A significant proportion of patients with bipolar disorder experience mood episode relapses. We examined whether circadian activity rhythms were associated with mood episode relapses in patients with bipolar disorder. This prospective cohort study included outpatients with bipolar disorder who participated in a study titled “Association between the Pathology of Bipolar Disorder and Light Exposure in Daily Life (APPLE) cohort study.” The participants’ physical activity was objectively assessed using a wrist-worn accelerometer over 7 consecutive days for the baseline assessment and then at the 12-month follow-up for mood episode relapses. The levels and timing of the circadian activity rhythms were estimated using a cosinor analysis and a nonparametric circadian rhythm analysis. Of the 189 participants, 88 (46%) experienced mood episodes during follow-up. The Cox proportional hazards model adjusting for potential confounders showed that a robust circadian activity rhythm, including midline-estimating statistic of rhythm (MESOR) and amplitude by cosinor analysis and 10 consecutive hours with the highest amplitude values (M10) by the nonparametric circadian rhythm analysis, was significantly associated with a decrease in mood episode relapses (per counts/min, hazard ratio [95% confidence interval]: MESOR, 0.993 [0.988–0.997]; amplitude, 0.994 [0.988–0.999]; and M10, 0.996 [0.993–0.999]). A later timing of the circadian activity rhythm (M10 onset time) was significantly associated with an increase in the depressive episode relapses (per hour; 1.109 [1.001–1.215]). We observed significant associations between circadian activity rhythms and mood episode relapses in bipolar disorder.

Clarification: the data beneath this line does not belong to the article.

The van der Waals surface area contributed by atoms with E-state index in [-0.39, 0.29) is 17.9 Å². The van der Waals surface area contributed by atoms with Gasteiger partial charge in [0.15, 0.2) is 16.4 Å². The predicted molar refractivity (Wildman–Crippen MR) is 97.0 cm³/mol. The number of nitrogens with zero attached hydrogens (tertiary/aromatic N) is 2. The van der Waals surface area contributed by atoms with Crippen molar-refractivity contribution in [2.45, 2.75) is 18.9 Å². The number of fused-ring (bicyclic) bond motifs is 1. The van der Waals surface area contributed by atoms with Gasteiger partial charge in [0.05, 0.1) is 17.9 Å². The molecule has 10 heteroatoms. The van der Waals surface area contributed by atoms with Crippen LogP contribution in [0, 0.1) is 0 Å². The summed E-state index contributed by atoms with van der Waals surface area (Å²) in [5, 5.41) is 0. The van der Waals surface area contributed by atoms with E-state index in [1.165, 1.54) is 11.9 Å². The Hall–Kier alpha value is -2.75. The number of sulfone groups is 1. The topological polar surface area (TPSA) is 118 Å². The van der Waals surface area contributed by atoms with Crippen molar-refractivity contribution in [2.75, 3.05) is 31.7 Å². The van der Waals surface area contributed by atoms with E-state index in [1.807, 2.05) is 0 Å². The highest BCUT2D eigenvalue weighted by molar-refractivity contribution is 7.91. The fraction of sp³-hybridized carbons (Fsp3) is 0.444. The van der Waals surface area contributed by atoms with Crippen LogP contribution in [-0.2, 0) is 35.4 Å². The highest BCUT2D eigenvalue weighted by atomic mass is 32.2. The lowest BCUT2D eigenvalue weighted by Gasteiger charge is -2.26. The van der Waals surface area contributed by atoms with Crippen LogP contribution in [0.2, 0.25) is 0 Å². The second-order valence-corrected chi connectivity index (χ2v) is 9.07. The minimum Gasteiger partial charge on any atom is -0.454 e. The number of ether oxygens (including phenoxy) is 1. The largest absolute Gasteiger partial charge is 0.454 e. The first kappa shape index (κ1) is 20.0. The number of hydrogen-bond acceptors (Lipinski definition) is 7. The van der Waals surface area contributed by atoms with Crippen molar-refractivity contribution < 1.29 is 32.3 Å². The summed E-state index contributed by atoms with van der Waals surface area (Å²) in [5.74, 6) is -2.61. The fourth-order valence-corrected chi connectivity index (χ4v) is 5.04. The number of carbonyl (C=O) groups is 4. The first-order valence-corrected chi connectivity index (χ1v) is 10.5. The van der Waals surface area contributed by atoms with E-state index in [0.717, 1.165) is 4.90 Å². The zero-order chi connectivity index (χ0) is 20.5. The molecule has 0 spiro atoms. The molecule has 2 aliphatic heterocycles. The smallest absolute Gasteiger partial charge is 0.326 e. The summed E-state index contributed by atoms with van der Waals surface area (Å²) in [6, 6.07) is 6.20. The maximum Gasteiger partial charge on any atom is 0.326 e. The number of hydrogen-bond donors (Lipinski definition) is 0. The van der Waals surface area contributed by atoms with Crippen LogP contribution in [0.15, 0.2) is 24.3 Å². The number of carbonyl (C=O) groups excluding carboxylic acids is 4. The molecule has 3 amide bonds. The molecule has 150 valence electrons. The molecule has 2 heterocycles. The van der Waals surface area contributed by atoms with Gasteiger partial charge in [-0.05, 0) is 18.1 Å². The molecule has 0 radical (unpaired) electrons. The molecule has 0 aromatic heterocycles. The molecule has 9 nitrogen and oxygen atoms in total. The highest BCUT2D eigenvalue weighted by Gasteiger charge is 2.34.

All Science Journal Classification (ASJC) codes
- Psychiatry and Mental health
- Cellular and Molecular Neuroscience
- Biological Psychiatry